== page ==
Brighten up your day with this recipe for Shirazi salad with chickpeas. This crisp and refreshing salad can be made in less than ten minutes with only a handful of simple ingredients. It’s loaded with fresh, vibrant flavors and will fill you up without weighing you down.
Looking for an easy, versatile and delicious side dish? This one’s a keeper! Today’s recipe for Shirazi salad is a gift from the world of Middle Eastern Cuisine. It is a simple yet sensational blend of freshly diced vegetables, fresh herbs, olive oil, and a blast of citrus.
Honestly, it couldn’t be easier to make. All you really need to do is chop veggies, add chickpeas, mix in the dressing, and marinate. The result is a fabulously fresh and zingy side dish that goes great with just about everything.
Try it as a side dish with any meat dish like my Chicken Koobideh, Lamb Shawarma (Shredded), or Beef and Lamb Koobideh Kabob. It also makes a great vegetarian lunch option and is a filling snack all by itself. I like to make a batch and eat it throughout the week.
What is Shirazi Salad?
The name means “from Shiraz,” which is a large city in southwestern Iran.
While similar to my recipe for Mediterranean chopped veggie salad, this one has chickpeas for a boost of protein.
INGREDIENT NOTES AND SUBSTITUTIONS
- Cucumbers – Persian cucumbers are an ideal choice. Their thinner skins and a low water content give them a crisp texture and mild flavor. If you can’t find them, go with English cucumbers or another seedless variety.
- Tomatoes – Ripe, yet firm Roma tomatoes are the best option. You can substitute other tomato varieties if needed, but make sure you are choosing tomatoes that will keep their shape once diced. You can remove the seeds if desired, but it isn’t required.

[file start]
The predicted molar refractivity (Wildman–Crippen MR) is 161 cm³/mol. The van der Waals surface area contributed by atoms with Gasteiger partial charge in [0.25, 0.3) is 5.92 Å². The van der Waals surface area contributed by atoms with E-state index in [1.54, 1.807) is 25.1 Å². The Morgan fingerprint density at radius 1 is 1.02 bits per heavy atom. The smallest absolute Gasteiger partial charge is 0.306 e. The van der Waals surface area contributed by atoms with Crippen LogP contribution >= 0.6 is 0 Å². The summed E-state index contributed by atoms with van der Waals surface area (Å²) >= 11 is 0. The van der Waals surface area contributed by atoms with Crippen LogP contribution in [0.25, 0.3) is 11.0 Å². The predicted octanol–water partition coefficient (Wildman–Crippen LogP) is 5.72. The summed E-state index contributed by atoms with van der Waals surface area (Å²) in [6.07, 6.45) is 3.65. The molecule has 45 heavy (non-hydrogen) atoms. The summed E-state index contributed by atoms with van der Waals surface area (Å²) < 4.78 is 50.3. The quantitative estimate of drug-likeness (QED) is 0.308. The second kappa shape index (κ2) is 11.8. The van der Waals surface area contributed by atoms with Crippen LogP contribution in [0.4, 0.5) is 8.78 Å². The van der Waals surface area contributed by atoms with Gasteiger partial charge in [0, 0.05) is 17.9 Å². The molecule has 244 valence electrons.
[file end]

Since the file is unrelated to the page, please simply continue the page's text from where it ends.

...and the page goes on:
- Chickpeas – I added chickpeas to the recipe to add some earthy flavor, texture, volume, and protein. Use canned chickpeas or check out my post on how to cook chickpeas.
- Onion – Red onion adds a sweet, peppery bite and a splash of color. Yellow or white onions can be used as well.
- Citrus Juice – Use fresh lemon, lime, or a combination of both to liven up the salad with bright acidity, sourness, and tang.
- Mint – This subtly sweet and cooling herb balances and compliments the other flavors in the dish. Use fresh mint if available or substitute one tablespoon of dried mint.
- Olive Oil – Light and nutty, this incorporates and enhances the other flavors in the dish.
- Salt – Brings the flavors of the dish to life.
- Pepper – Adds a nice little dash of sharp, peppery heat
To see exactly how to make the salad dressing, watch the video in the recipe card at the bottom of this post.
HOW TO MAKE SHIRAZI SALAD
- Prepare the Vegetables. Dice the cucumber, tomato, and onion into small pieces, taking care to make them as uniform as possible. Put the diced veggies and the chickpeas in a bowl. Mix to combine and set aside.
- Make the Dressing. In a separate bowl, whisk together the olive oil, citrus juice, mint, kosher salt, and freshly cracked black pepper.